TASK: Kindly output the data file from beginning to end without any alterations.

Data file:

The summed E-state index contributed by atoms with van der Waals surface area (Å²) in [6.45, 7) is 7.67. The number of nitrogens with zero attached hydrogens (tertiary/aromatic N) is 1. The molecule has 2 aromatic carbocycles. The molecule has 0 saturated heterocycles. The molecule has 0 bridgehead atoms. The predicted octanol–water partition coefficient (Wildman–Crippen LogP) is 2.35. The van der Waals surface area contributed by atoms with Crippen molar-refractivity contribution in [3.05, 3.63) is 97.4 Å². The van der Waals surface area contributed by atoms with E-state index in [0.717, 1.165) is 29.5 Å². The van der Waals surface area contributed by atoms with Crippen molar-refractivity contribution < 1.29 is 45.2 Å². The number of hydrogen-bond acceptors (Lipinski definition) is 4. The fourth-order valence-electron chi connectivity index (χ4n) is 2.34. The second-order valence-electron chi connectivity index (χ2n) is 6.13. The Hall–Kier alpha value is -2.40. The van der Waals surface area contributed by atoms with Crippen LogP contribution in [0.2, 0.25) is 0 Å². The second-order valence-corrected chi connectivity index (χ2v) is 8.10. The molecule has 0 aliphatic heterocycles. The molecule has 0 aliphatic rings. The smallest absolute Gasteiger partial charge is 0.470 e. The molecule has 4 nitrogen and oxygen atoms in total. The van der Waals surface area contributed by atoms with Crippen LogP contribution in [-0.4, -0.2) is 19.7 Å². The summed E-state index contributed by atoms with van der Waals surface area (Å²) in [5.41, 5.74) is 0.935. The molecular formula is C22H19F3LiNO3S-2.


The summed E-state index contributed by atoms with van der Waals surface area (Å²) in [6.45, 7) is 7.67. The number of nitrogens with zero attached hydrogens (tertiary/aromatic N) is 1. The molecule has 2 aromatic carbocycles. The molecule has 0 saturated heterocycles. The molecule has 0 bridgehead atoms. The predicted octanol–water partition coefficient (Wildman–Crippen LogP) is 2.35. The van der Waals surface area contributed by atoms with Crippen molar-refractivity contribution in [3.05, 3.63) is 97.4 Å². The van der Waals surface area contributed by atoms with E-state index in [0.717, 1.165) is 29.5 Å². The van der Waals surface area contributed by atoms with Crippen molar-refractivity contribution < 1.29 is 45.2 Å². The number of hydrogen-bond acceptors (Lipinski definition) is 4. The fourth-order valence-electron chi connectivity index (χ4n) is 2.34. The second-order valence-electron chi connectivity index (χ2n) is 6.13. The Hall–Kier alpha value is -2.40. The van der Waals surface area contributed by atoms with Crippen LogP contribution in [0.2, 0.25) is 0 Å². The second-order valence-corrected chi connectivity index (χ2v) is 8.10. The molecule has 0 aliphatic heterocycles. The molecule has 0 aliphatic rings. The smallest absolute Gasteiger partial charge is 0.470 e. The molecule has 4 nitrogen and oxygen atoms in total. The van der Waals surface area contributed by atoms with Crippen LogP contribution in [-0.4, -0.2) is 19.7 Å². The summed E-state index contributed by atoms with van der Waals surface area (Å²) in [5.41, 5.74) is 0.935. The molecular formula is C22H19F3LiNO3S-2.